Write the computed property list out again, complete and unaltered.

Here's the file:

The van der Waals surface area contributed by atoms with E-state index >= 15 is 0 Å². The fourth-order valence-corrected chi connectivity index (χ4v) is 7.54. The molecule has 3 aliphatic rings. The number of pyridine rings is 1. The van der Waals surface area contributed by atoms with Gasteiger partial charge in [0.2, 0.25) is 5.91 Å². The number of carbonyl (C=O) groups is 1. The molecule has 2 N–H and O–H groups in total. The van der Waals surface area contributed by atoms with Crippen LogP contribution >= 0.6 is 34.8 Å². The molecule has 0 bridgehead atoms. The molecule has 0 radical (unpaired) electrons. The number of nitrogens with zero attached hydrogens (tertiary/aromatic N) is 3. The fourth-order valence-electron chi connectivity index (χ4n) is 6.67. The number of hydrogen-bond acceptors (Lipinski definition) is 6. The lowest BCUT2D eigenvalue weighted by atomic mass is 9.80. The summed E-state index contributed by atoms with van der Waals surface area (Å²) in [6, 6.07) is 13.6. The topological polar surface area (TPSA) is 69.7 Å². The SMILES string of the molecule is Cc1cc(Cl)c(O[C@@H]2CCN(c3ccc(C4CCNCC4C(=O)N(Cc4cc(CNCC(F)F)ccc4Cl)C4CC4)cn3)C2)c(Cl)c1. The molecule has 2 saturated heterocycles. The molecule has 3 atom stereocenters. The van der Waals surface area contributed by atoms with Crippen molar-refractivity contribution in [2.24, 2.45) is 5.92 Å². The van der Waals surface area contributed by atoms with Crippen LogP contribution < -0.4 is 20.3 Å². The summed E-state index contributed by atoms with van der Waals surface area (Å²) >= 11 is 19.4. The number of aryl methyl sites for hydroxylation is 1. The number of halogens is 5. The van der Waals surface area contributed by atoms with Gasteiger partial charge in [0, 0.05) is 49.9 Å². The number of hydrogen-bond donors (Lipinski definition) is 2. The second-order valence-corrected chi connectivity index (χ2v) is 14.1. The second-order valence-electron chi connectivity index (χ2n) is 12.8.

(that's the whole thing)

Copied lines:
The van der Waals surface area contributed by atoms with E-state index >= 15 is 0 Å². The fourth-order valence-corrected chi connectivity index (χ4v) is 7.54. The molecule has 3 aliphatic rings. The number of pyridine rings is 1. The van der Waals surface area contributed by atoms with Gasteiger partial charge in [0.2, 0.25) is 5.91 Å². The number of carbonyl (C=O) groups is 1. The molecule has 2 N–H and O–H groups in total. The van der Waals surface area contributed by atoms with Crippen LogP contribution >= 0.6 is 34.8 Å². The molecule has 0 bridgehead atoms. The molecule has 0 radical (unpaired) electrons. The number of nitrogens with zero attached hydrogens (tertiary/aromatic N) is 3. The fourth-order valence-electron chi connectivity index (χ4n) is 6.67. The number of hydrogen-bond acceptors (Lipinski definition) is 6. The lowest BCUT2D eigenvalue weighted by atomic mass is 9.80. The summed E-state index contributed by atoms with van der Waals surface area (Å²) in [6, 6.07) is 13.6. The topological polar surface area (TPSA) is 69.7 Å². The SMILES string of the molecule is Cc1cc(Cl)c(O[C@@H]2CCN(c3ccc(C4CCNCC4C(=O)N(Cc4cc(CNCC(F)F)ccc4Cl)C4CC4)cn3)C2)c(Cl)c1. The molecule has 2 saturated heterocycles. The molecule has 3 atom stereocenters. The van der Waals surface area contributed by atoms with Crippen molar-refractivity contribution in [2.24, 2.45) is 5.92 Å². The van der Waals surface area contributed by atoms with Crippen LogP contribution < -0.4 is 20.3 Å². The summed E-state index contributed by atoms with van der Waals surface area (Å²) >= 11 is 19.4. The number of aryl methyl sites for hydroxylation is 1. The number of halogens is 5. The van der Waals surface area contributed by atoms with Gasteiger partial charge in [0, 0.05) is 49.9 Å². The number of hydrogen-bond donors (Lipinski definition) is 2. The second-order valence-corrected chi connectivity index (χ2v) is 14.1. The second-order valence-electron chi connectivity index (χ2n) is 12.8.